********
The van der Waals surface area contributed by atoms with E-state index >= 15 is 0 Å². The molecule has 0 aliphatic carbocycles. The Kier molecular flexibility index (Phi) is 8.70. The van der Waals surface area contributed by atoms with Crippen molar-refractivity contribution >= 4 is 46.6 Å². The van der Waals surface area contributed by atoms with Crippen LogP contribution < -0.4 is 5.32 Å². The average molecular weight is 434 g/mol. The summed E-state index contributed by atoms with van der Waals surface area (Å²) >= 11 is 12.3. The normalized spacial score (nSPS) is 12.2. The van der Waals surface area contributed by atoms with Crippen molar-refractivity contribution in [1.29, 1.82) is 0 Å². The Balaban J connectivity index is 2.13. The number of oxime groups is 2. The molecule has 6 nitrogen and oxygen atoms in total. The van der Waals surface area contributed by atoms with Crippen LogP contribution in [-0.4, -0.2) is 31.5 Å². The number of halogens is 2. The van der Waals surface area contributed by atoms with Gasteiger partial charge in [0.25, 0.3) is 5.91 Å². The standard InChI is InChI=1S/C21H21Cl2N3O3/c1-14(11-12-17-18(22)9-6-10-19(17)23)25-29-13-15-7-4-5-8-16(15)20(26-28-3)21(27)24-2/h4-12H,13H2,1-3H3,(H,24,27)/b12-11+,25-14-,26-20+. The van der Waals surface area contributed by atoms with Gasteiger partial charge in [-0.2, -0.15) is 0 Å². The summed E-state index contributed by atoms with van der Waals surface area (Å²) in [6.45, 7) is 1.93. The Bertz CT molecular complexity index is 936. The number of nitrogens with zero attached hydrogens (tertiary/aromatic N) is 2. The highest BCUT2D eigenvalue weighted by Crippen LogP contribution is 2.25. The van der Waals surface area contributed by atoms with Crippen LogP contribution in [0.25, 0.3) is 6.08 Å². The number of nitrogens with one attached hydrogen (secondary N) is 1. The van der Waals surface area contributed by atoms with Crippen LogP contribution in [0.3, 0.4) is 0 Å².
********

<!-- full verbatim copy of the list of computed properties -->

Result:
The van der Waals surface area contributed by atoms with E-state index >= 15 is 0 Å². The molecule has 0 aliphatic carbocycles. The Kier molecular flexibility index (Phi) is 8.70. The van der Waals surface area contributed by atoms with Crippen molar-refractivity contribution >= 4 is 46.6 Å². The van der Waals surface area contributed by atoms with Crippen LogP contribution < -0.4 is 5.32 Å². The average molecular weight is 434 g/mol. The summed E-state index contributed by atoms with van der Waals surface area (Å²) >= 11 is 12.3. The normalized spacial score (nSPS) is 12.2. The van der Waals surface area contributed by atoms with Crippen molar-refractivity contribution in [1.29, 1.82) is 0 Å². The Balaban J connectivity index is 2.13. The number of oxime groups is 2. The molecule has 6 nitrogen and oxygen atoms in total. The van der Waals surface area contributed by atoms with Crippen LogP contribution in [-0.4, -0.2) is 31.5 Å². The number of halogens is 2. The van der Waals surface area contributed by atoms with Gasteiger partial charge in [0.25, 0.3) is 5.91 Å². The standard InChI is InChI=1S/C21H21Cl2N3O3/c1-14(11-12-17-18(22)9-6-10-19(17)23)25-29-13-15-7-4-5-8-16(15)20(26-28-3)21(27)24-2/h4-12H,13H2,1-3H3,(H,24,27)/b12-11+,25-14-,26-20+. The van der Waals surface area contributed by atoms with Gasteiger partial charge in [-0.2, -0.15) is 0 Å². The summed E-state index contributed by atoms with van der Waals surface area (Å²) in [6.45, 7) is 1.93. The Bertz CT molecular complexity index is 936. The number of nitrogens with zero attached hydrogens (tertiary/aromatic N) is 2. The highest BCUT2D eigenvalue weighted by Crippen LogP contribution is 2.25. The van der Waals surface area contributed by atoms with Crippen LogP contribution in [0.25, 0.3) is 6.08 Å². The number of nitrogens with one attached hydrogen (secondary N) is 1. The van der Waals surface area contributed by atoms with Crippen LogP contribution in [0.3, 0.4) is 0 Å².